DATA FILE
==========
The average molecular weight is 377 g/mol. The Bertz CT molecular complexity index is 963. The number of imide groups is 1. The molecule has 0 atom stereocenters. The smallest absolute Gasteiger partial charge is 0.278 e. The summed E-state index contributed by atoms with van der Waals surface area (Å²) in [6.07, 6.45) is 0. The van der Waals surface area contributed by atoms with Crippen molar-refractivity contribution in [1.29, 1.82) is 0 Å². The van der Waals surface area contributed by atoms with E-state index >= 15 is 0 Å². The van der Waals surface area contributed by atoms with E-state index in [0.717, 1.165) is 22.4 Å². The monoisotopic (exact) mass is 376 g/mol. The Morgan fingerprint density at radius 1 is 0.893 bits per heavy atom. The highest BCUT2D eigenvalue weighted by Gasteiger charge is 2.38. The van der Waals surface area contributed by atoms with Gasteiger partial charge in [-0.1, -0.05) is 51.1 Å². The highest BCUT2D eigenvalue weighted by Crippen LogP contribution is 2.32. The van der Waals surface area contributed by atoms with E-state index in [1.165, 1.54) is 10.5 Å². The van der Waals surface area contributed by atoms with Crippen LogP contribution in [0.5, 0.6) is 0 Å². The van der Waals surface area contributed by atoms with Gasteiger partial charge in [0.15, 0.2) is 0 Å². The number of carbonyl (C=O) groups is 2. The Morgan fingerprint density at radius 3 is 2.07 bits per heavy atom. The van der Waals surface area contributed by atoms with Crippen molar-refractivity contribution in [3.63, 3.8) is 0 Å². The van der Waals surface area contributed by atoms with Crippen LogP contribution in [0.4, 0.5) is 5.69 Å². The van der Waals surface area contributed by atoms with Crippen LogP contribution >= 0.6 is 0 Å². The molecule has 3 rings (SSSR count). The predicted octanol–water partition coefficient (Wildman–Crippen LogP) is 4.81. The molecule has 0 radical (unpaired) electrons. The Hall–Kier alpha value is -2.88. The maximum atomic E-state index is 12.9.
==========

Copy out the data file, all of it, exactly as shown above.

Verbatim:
The average molecular weight is 377 g/mol. The Bertz CT molecular complexity index is 963. The number of imide groups is 1. The molecule has 0 atom stereocenters. The smallest absolute Gasteiger partial charge is 0.278 e. The summed E-state index contributed by atoms with van der Waals surface area (Å²) in [6.07, 6.45) is 0. The van der Waals surface area contributed by atoms with Crippen molar-refractivity contribution in [1.29, 1.82) is 0 Å². The van der Waals surface area contributed by atoms with E-state index >= 15 is 0 Å². The van der Waals surface area contributed by atoms with E-state index in [0.717, 1.165) is 22.4 Å². The monoisotopic (exact) mass is 376 g/mol. The Morgan fingerprint density at radius 1 is 0.893 bits per heavy atom. The highest BCUT2D eigenvalue weighted by Gasteiger charge is 2.38. The van der Waals surface area contributed by atoms with Gasteiger partial charge in [-0.1, -0.05) is 51.1 Å². The highest BCUT2D eigenvalue weighted by Crippen LogP contribution is 2.32. The van der Waals surface area contributed by atoms with E-state index in [1.165, 1.54) is 10.5 Å². The van der Waals surface area contributed by atoms with Crippen LogP contribution in [0.5, 0.6) is 0 Å². The van der Waals surface area contributed by atoms with Gasteiger partial charge in [0.15, 0.2) is 0 Å². The number of carbonyl (C=O) groups is 2. The Morgan fingerprint density at radius 3 is 2.07 bits per heavy atom. The van der Waals surface area contributed by atoms with Crippen molar-refractivity contribution in [3.63, 3.8) is 0 Å². The van der Waals surface area contributed by atoms with Crippen LogP contribution in [0.4, 0.5) is 5.69 Å². The van der Waals surface area contributed by atoms with Crippen LogP contribution >= 0.6 is 0 Å². The molecule has 3 rings (SSSR count). The predicted octanol–water partition coefficient (Wildman–Crippen LogP) is 4.81. The molecule has 0 radical (unpaired) electrons. The Hall–Kier alpha value is -2.88. The maximum atomic E-state index is 12.9.